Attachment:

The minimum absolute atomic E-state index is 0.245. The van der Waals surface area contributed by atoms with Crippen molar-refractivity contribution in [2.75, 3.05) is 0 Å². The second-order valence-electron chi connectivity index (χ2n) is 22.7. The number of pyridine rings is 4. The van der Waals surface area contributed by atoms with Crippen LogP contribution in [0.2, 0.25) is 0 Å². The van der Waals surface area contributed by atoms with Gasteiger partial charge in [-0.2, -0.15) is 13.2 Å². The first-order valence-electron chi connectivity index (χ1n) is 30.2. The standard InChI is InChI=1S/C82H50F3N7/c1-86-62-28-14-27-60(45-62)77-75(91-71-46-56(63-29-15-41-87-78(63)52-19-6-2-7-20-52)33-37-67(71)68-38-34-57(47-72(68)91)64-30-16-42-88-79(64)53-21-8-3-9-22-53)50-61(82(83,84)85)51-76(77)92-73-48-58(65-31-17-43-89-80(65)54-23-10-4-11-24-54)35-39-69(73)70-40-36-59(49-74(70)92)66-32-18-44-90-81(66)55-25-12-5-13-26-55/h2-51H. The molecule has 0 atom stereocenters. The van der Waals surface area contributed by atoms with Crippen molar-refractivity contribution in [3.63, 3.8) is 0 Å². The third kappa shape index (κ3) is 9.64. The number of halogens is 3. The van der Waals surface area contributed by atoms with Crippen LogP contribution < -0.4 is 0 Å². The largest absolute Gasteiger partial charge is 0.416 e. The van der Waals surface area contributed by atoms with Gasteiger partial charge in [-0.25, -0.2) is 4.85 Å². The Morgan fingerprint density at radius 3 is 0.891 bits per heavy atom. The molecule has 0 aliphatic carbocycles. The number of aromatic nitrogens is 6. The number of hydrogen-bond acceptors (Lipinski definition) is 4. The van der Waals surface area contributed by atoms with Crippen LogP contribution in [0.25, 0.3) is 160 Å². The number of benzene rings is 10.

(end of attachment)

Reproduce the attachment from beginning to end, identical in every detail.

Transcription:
The minimum absolute atomic E-state index is 0.245. The van der Waals surface area contributed by atoms with Crippen molar-refractivity contribution in [2.75, 3.05) is 0 Å². The second-order valence-electron chi connectivity index (χ2n) is 22.7. The number of pyridine rings is 4. The van der Waals surface area contributed by atoms with Crippen LogP contribution in [0.2, 0.25) is 0 Å². The van der Waals surface area contributed by atoms with Gasteiger partial charge in [-0.2, -0.15) is 13.2 Å². The first-order valence-electron chi connectivity index (χ1n) is 30.2. The standard InChI is InChI=1S/C82H50F3N7/c1-86-62-28-14-27-60(45-62)77-75(91-71-46-56(63-29-15-41-87-78(63)52-19-6-2-7-20-52)33-37-67(71)68-38-34-57(47-72(68)91)64-30-16-42-88-79(64)53-21-8-3-9-22-53)50-61(82(83,84)85)51-76(77)92-73-48-58(65-31-17-43-89-80(65)54-23-10-4-11-24-54)35-39-69(73)70-40-36-59(49-74(70)92)66-32-18-44-90-81(66)55-25-12-5-13-26-55/h2-51H. The molecule has 0 atom stereocenters. The van der Waals surface area contributed by atoms with Crippen molar-refractivity contribution in [3.63, 3.8) is 0 Å². The third kappa shape index (κ3) is 9.64. The number of halogens is 3. The van der Waals surface area contributed by atoms with Crippen LogP contribution < -0.4 is 0 Å². The largest absolute Gasteiger partial charge is 0.416 e. The van der Waals surface area contributed by atoms with Gasteiger partial charge in [-0.25, -0.2) is 4.85 Å². The Morgan fingerprint density at radius 3 is 0.891 bits per heavy atom. The molecule has 0 aliphatic carbocycles. The number of aromatic nitrogens is 6. The number of hydrogen-bond acceptors (Lipinski definition) is 4. The van der Waals surface area contributed by atoms with Crippen LogP contribution in [0.25, 0.3) is 160 Å². The number of benzene rings is 10.